In contrast, if the post office couldn’t deliver a package because I wasn’t home, instead of sticking something on my door that had a strong chance of blowing away and requiring me to drive 20 minutes in each direction to get my package, they would put a slip in my post office box and I could walk down to the post office and pick up my package. Which inclines me to point out that even if they do reduce to 5 day delivery, they absolutely must keep branches open on Saturday. Some people have full time jobs, you know.
I can safely say that one reason I was able to sell my car and reduce ours to a one car household is because I work at home and won’t miss the UPS guy. Because outside of that sticky problem, I live in an extremely walkable part of town. Ironically, Matt has a post a few up from this one where he talks about what it’ll take to make suburbs more walkable. The post office is still a critical part of the carless lifestyle. Which is why this statement annoys me:
Something I wonder about that’s perhaps more interesting is whether there isn’t a case for trying to privatize the Postal Service by selling it off to private investors. Presumably you wouldn’t want to do that in the middle of a financial panic, because you’d get low bids. But in general, though I understand why the USPS was established as a public agency in the past, it’s not obvious to me that if it didn’t exist today we’d be clamoring to create it.
I’m glad our Founding Fathers were such socialists myself, because we probably wouldn’t be clamoring to create it, and my life would be much harder than it is now. Because even though I’m at home to receive packages, I don’t have a viable way to send packages without the post office. And I can just imagine how impossible Netflix would be without the post office. Privatizing the USPS and putting profit before customer service as a motivator is the worst idea I’ve ever heard. Imagine how quickly all the mailboxes on the street would disappear. Imagine losing your local post office that you can walk to disappearing in a cost-cutting move, and taking your ability to mail something quickly, painlessly and cheaply with it. Cost-cutting for the private USPS would be done on the customer’s backs—you’d be the one to bear the costs of transportation to the central post office, the only one left once they’d cut costs. Goodbye slapping a stamp on your rent check and dropping it in the mailbox. Goodbye being able to use a postal scale to figure out if your parcel is light enough to be slipped into a mailbox. Privatizing a service means creating an adversarial relationship between the customer and the business, each of who are trying to maximize what they get out of the other just short of breaking the relationship completely. But public entities have a much more generous attitude towards the customer, who is the only reason they exist. (Profit is the only reason businesses exist, in comparison.)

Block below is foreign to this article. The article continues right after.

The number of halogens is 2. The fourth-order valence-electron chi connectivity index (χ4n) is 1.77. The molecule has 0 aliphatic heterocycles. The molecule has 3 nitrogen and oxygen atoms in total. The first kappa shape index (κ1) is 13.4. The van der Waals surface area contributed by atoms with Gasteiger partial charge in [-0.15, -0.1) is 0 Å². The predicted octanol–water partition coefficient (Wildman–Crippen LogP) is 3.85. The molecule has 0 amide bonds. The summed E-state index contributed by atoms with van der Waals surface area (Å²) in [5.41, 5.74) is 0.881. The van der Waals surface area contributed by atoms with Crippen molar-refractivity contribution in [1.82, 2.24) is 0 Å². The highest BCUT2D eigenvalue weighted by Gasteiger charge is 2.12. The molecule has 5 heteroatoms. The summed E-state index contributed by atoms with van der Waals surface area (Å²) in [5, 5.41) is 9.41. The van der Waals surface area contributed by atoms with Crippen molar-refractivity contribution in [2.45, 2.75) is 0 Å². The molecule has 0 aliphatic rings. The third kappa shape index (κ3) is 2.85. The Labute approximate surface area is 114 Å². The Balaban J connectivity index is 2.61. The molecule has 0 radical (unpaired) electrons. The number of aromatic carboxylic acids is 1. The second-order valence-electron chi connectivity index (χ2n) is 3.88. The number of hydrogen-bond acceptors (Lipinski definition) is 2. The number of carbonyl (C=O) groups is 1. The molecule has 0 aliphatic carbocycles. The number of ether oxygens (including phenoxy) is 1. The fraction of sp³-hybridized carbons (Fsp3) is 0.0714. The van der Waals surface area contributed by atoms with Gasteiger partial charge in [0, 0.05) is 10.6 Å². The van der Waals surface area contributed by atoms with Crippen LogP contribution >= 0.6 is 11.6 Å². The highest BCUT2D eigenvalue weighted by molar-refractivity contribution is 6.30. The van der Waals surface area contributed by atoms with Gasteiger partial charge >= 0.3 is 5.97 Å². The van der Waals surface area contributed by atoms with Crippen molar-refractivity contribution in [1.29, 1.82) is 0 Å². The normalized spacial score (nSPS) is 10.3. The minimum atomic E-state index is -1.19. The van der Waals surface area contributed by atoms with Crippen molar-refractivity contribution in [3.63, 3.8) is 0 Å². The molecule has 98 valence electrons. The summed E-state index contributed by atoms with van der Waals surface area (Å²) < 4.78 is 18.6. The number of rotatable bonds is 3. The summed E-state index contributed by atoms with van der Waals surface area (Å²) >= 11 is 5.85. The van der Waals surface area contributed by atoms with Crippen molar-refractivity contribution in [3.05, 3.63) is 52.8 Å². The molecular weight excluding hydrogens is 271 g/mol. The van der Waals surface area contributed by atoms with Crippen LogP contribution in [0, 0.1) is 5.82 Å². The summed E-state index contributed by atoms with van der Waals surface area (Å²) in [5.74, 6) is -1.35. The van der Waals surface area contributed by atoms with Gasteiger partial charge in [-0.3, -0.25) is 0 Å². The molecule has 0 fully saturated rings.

Libertarians hate the USPS because its existence proves that the government can easily outperform the private sector in some areas if it’s given full permission to do so, and isn’t cobbled by a bunch of obstacles thrown up by Republicans who are trying to force it to fail. All the more reason to support it, I’d say.